# How to solve coupled multi-variable polynomials?

The following code generates two polynomials $q_1$ and $q_2$ in complex variables p and c:

pp[n_] := If[n > 0, pp[n - 1]^2 + c, p];
q1 = PolynomialQuotient[pp[4] - p, pp[2] - p, p];
q2 = PolynomialRemainder[D[pp[4], p] - 1, q1, p];


I would like to eliminate p and generate either a single polynomial in c or complex numerical solutions to c. Eliminate[] works for similar problems of lower order but never returns a result for this one.

Eliminate[{q1 == 0, q2 == 0}, p]


(* no result returned *)

If I get a solution to that problem, the next thing I need to do is generalize the "1" in the $q_2$ line to a variable t, so I can calculate c[t] where Abs[t]==1.

q2 = PolynomialRemainder[D[pp[4, c], p] - t, q1, p];


Thanks in advance for any help.

UPDATE: In the course of trying proposed solutions to this, I came upon what appears to be a bug, discussed HERE

• GroebnerBasis[{q1,q2},{p,c}] gives a degree 4 polynomial in p, indicating that for each value of c, viewing c as a parameter, there are 4 solutions. The basis also contains a degree 6 polynomial in c, limiting its values to the 6 roots of this polynomial. – John McGee Dec 23 '15 at 23:55
• @JohnMcGee Thanks for the help. The 4 solutions part is great news, because I suspected as much. I didn't understand your second sentence though. – Jerry Guern Dec 24 '15 at 3:50
• GroebnerBasis[{q1, q2}, {c}, {p}, MonomialOrder -> EliminationOrder, CoefficientDomain -> RationalFunctions] (* Out[315]= {4096 + 12288 c^5 + 4096 c^6 - 768 t + 48 t^2 - t^3 + c^3 (12288 + 256 t) + c^4 (12288 + 256 t) + c^2 (8192 - 256 t - 16 t^2)} *) – Daniel Lichtblau Dec 28 '15 at 22:32

## Part 1 - Eliminate p

I am not sure this is what you are looking for but both Solve and Reduce give solutions.

When I evaluate q1 and q2 I get

pp[n_Integer] := If[n > 0, pp[n - 1]^2 + c, p]

q1 = PolynomialQuotient[pp[4] - p, pp[2] - p, p]
(* 1 + 2 c^2 + 3 c^3 + 3 c^4 +
3 c^5 + c^6 + (2 c + c^2 + 2 c^3 + c^4) p + (c + 5 c^2 + 6 c^3 +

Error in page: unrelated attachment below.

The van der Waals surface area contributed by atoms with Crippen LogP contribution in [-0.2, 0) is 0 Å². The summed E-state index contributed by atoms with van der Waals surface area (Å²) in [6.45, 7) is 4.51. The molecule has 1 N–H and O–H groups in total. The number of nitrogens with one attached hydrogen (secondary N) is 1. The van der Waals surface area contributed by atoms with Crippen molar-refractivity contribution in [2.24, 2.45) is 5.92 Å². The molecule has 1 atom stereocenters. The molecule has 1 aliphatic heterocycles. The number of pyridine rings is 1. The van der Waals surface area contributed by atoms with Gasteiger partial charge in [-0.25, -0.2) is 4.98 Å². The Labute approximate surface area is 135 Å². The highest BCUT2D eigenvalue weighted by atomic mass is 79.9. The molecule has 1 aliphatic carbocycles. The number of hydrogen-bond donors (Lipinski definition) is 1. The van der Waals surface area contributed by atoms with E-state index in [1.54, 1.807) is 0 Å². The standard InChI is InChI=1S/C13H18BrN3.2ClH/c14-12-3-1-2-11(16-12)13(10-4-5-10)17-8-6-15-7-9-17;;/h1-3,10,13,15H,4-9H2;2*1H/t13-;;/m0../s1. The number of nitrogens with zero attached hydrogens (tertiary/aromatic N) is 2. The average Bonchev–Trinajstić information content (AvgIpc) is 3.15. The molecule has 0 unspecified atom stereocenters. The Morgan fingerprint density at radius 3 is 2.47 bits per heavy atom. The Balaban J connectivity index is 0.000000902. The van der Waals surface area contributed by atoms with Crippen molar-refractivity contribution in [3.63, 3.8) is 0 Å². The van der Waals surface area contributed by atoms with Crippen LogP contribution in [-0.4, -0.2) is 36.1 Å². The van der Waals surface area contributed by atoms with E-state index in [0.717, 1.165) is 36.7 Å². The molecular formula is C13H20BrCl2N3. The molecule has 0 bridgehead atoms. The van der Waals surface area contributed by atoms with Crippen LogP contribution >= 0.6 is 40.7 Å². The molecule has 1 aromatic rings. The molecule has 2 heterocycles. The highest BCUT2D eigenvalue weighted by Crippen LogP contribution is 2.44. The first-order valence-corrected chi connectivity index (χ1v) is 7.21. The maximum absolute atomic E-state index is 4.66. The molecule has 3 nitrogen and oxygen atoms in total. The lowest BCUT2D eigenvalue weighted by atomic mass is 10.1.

12 c^4 + 6 c^5) p^2 + (1 + 4 c^2 + 4 c^3) p^3 + (4 c + 3 c^2 +
18 c^3 + 15 c^4) p^4 + (2 c + 6 c^2) p^5 + (1 + 12 c^2 +
20 c^3) p^6 + 4 c p^7 + (3 c + 15 c^2) p^8 + p^9 + 6 c p^10 + p^12 *)

q2 = PolynomialRemainder[D[pp[4], p] - 1, q1, p]
(* 15 + 32 c^2 + 48 c^3 + 48 c^4 + 48 c^5 +
16 c^6 + (16 c + 16 c^2 + 16 c^3) p + (16 c + 48 c^2 + 80 c^3 +
160 c^4 + 80 c^5) p^2 +
32 c^2 p^3 + (16 c + 32 c^2 + 192 c^3 + 160 c^4) p^4 +
16 c p^5 + (96 c^2 + 160 c^3) p^6 + (16 c + 80 c^2) p^8 + 16 c p^10 *)


Now apply Solve

solution =
Solve[{1 + 2 c^2 + 3 c^3 + 3 c^4 + 3 c^5 +
c^6 + (2 c + c^2 + 2 c^3 + c^4) p + (c + 5 c^2 + 6 c^3 +
12 c^4 + 6 c^5) p^2 + (1 + 4 c^2 + 4 c^3) p^3 + (4 c +
3 c^2 + 18 c^3 + 15 c^4) p^4 + (2 c + 6 c^2) p^5 + (1 +
12 c^2 + 20 c^3) p^6 + 4 c p^7 + (3 c + 15 c^2) p^8 + p^9 +
6 c p^10 + p^12 == 0,
15 + 32 c^2 + 48 c^3 + 48 c^4 + 48 c^5 +
16 c^6 + (16 c + 16 c^2 + 16 c^3) p + (16 c + 48 c^2 + 80 c^3 +
160 c^4 + 80 c^5) p^2 +
32 c^2 p^3 + (16 c + 32 c^2 + 192 c^3 + 160 c^4) p^4 +
16 c p^5 + (96 c^2 + 160 c^3) p^6 + (16 c + 80 c^2) p^8 +
16 c p^10 == 0}, {c, p}, Complexes];


There is a long list of solutions (some of which have Root) but I won't use up the space showing them. Here is the first:

solution[[1]]
(* {c -> 1/4 - I/2, p -> -(I/2)} *)


## Part 2 - Introduce variable t

q2 is changed to include a variable t in place of the 1.

q2 = PolynomialRemainder[D[pp[4], p] - t, q1, p]
(* 16 + 32 c^2 + 48 c^3 + 48 c^4 + 48 c^5 +
16 c^6 + (16 c + 16 c^2 + 16 c^3) p + (16 c + 48 c^2 + 80 c^3 +
160 c^4 + 80 c^5) p^2 +
32 c^2 p^3 + (16 c + 32 c^2 + 192 c^3 + 160 c^4) p^4 +
16 c p^5 + (96 c^2 + 160 c^3) p^6 + (16 c + 80 c^2) p^8 + 16 c p^10 -
t *)


The expression handed to Solve is modified accordingly

solT = Solve[{1 + 2 c^2 + 3 c^3 + 3 c^4 + 3 c^5 +